As a lawyer, landlord, and former renter, I’m not a big fan of “eviction relief” right now. In the short term, it hurts landlords. In the long term, it will hurt renters. Low-income renters tend to be segregated into clusters of rental properties/neighborhoods. What will happen with eviction relief, is that they will continue to occupy rental properties without paying rent. Meanwhile, these properties continue to pay taxes, utilities, etc.
These properties often have lower profit margins, and they may choose to close altogether. This means all tenants of those properties will lose their homes, even those who were paying rent but who may still have a harder time finding a new place. It’s bad for renters.
Consider the eviction “relief” recently announced by the New York State Senate. Under new legislation, tenants unable to pay rent due to Covid-related hardships will be protected from eviction until May 1, 2021. This does not excuse renters from any obligations to pay rent, and it does not prevent evictions after that date. The legislation also protects residential properties from disclosure until May 1 for failure to pay rent, provided those properties have 10 or fewer units. It does not protect properties with 11 or more units.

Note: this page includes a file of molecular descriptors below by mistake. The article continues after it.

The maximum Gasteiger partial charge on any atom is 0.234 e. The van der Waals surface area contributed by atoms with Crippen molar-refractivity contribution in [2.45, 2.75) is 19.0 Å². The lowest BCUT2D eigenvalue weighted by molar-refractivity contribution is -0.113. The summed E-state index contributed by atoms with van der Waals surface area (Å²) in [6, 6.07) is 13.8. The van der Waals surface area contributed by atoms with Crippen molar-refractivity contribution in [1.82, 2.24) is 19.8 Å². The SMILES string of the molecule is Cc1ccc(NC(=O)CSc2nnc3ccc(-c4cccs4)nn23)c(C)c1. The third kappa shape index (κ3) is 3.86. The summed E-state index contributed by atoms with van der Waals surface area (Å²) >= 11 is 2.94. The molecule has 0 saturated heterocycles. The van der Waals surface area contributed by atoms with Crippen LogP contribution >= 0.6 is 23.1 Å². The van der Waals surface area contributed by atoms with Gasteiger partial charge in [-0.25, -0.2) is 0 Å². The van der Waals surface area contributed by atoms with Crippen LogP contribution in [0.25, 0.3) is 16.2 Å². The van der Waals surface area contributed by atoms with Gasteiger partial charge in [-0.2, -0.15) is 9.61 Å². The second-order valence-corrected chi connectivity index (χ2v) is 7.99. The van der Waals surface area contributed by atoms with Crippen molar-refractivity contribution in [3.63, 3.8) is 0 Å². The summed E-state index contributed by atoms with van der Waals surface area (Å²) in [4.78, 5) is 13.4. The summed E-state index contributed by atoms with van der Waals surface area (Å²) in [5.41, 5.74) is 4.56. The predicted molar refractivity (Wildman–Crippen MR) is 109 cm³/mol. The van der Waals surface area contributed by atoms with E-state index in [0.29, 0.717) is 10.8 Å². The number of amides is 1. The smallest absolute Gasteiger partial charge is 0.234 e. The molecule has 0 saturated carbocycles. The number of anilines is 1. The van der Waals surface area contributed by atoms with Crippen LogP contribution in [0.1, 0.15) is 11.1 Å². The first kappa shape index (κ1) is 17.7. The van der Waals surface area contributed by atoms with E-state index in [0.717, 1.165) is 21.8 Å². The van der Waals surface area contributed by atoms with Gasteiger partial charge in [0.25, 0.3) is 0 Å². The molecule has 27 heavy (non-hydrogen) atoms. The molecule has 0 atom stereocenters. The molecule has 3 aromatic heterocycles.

Under many states’ eviction “relief” bills (including the New York legislation), the renters are still liable for rent payments and late rent charges. So those bills add up, and will have to be paid in full when the “relief” period ends. Or the renters will be in breach of their leases now for failure to pay, and the landlords are just waiting for the “relief” period to end, at which point they will evict regardless. These states’ aren’t preventing evictions, but are rather delaying them.
If states want a fix without a long-term crash, they should give renters money to pay rent. In addition, these bills should prevent evictions for tenants who are able to pay overdue rent after a certain period. Currently, most bills allow tenants to be evicted for a failure to pay rent for a previous month, even if the tenant is able to pay of the overdue rent before the end of the “eviction relief” period. We should also look into what creates these sorts of pressures. One thing I would be interested in exploring is requiring rental properties with a certain number of units to set aside a certain percentage of those units for renters on housing assistance programs.
Chris Damian is a writer, speaker, attorney, and business professional living in the Twin Cities. He received his B.A. in Philosophy from the University of Notre Dame and his J.D. and M.A. in Catholic Studies from the University of St. Thomas. He is the author of “I Desired You: Intellectual Journals on Faith and (Homo)sexuality” (volumes I and II). He is also the co-founder of YArespond, a group of Catholic young adults seeking informed and holistic responses to the clergy abuse crisis. In his free time, he enjoys hosting dinner parties and creative writing workshops.